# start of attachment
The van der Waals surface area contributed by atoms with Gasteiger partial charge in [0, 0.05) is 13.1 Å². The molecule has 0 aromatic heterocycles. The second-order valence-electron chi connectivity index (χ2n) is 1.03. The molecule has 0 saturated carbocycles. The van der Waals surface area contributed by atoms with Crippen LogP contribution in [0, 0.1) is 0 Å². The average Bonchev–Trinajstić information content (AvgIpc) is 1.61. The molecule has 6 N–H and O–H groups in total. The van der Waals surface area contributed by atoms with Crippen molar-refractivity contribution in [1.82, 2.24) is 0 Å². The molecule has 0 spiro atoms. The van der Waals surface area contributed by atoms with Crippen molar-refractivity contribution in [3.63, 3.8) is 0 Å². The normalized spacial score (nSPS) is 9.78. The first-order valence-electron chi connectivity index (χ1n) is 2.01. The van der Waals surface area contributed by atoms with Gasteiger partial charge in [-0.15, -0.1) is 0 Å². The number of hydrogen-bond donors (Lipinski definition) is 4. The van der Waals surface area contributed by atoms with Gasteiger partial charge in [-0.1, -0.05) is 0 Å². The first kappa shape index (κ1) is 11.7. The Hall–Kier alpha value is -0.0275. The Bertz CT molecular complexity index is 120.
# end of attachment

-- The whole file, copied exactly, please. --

The van der Waals surface area contributed by atoms with Gasteiger partial charge in [0, 0.05) is 13.1 Å². The molecule has 0 aromatic heterocycles. The second-order valence-electron chi connectivity index (χ2n) is 1.03. The molecule has 0 saturated carbocycles. The van der Waals surface area contributed by atoms with Crippen LogP contribution in [0, 0.1) is 0 Å². The average Bonchev–Trinajstić information content (AvgIpc) is 1.61. The molecule has 6 N–H and O–H groups in total. The van der Waals surface area contributed by atoms with Crippen molar-refractivity contribution in [1.82, 2.24) is 0 Å². The molecule has 0 spiro atoms. The van der Waals surface area contributed by atoms with Crippen molar-refractivity contribution in [3.63, 3.8) is 0 Å². The normalized spacial score (nSPS) is 9.78. The first-order valence-electron chi connectivity index (χ1n) is 2.01. The van der Waals surface area contributed by atoms with Gasteiger partial charge in [-0.15, -0.1) is 0 Å². The number of hydrogen-bond donors (Lipinski definition) is 4. The van der Waals surface area contributed by atoms with Gasteiger partial charge in [-0.1, -0.05) is 0 Å². The first kappa shape index (κ1) is 11.7. The Hall–Kier alpha value is -0.0275. The Bertz CT molecular complexity index is 120.